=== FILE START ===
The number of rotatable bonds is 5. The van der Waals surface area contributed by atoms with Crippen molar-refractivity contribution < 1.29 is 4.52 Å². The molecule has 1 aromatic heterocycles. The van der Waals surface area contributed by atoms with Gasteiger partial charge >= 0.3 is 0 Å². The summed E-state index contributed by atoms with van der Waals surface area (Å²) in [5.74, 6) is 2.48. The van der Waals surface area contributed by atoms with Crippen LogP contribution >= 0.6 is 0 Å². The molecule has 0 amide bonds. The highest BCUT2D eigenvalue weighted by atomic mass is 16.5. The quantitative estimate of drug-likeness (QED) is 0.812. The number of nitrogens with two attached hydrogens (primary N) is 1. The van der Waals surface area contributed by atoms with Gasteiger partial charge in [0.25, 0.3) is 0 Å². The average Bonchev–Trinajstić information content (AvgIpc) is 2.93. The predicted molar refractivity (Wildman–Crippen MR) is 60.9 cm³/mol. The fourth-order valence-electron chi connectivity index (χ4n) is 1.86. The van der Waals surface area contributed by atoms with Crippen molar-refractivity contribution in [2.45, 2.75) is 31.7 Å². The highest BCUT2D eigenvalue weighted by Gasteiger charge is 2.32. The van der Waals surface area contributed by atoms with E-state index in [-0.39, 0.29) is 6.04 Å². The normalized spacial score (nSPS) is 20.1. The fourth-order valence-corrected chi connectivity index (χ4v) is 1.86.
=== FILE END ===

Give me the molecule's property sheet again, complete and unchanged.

The number of rotatable bonds is 5. The van der Waals surface area contributed by atoms with Crippen molar-refractivity contribution < 1.29 is 4.52 Å². The molecule has 1 aromatic heterocycles. The van der Waals surface area contributed by atoms with Gasteiger partial charge >= 0.3 is 0 Å². The summed E-state index contributed by atoms with van der Waals surface area (Å²) in [5.74, 6) is 2.48. The van der Waals surface area contributed by atoms with Crippen LogP contribution >= 0.6 is 0 Å². The molecule has 0 amide bonds. The highest BCUT2D eigenvalue weighted by atomic mass is 16.5. The quantitative estimate of drug-likeness (QED) is 0.812. The number of nitrogens with two attached hydrogens (primary N) is 1. The van der Waals surface area contributed by atoms with Gasteiger partial charge in [0.25, 0.3) is 0 Å². The average Bonchev–Trinajstić information content (AvgIpc) is 2.93. The predicted molar refractivity (Wildman–Crippen MR) is 60.9 cm³/mol. The fourth-order valence-electron chi connectivity index (χ4n) is 1.86. The van der Waals surface area contributed by atoms with Crippen molar-refractivity contribution in [2.45, 2.75) is 31.7 Å². The highest BCUT2D eigenvalue weighted by Gasteiger charge is 2.32. The van der Waals surface area contributed by atoms with E-state index in [-0.39, 0.29) is 6.04 Å². The normalized spacial score (nSPS) is 20.1. The fourth-order valence-corrected chi connectivity index (χ4v) is 1.86.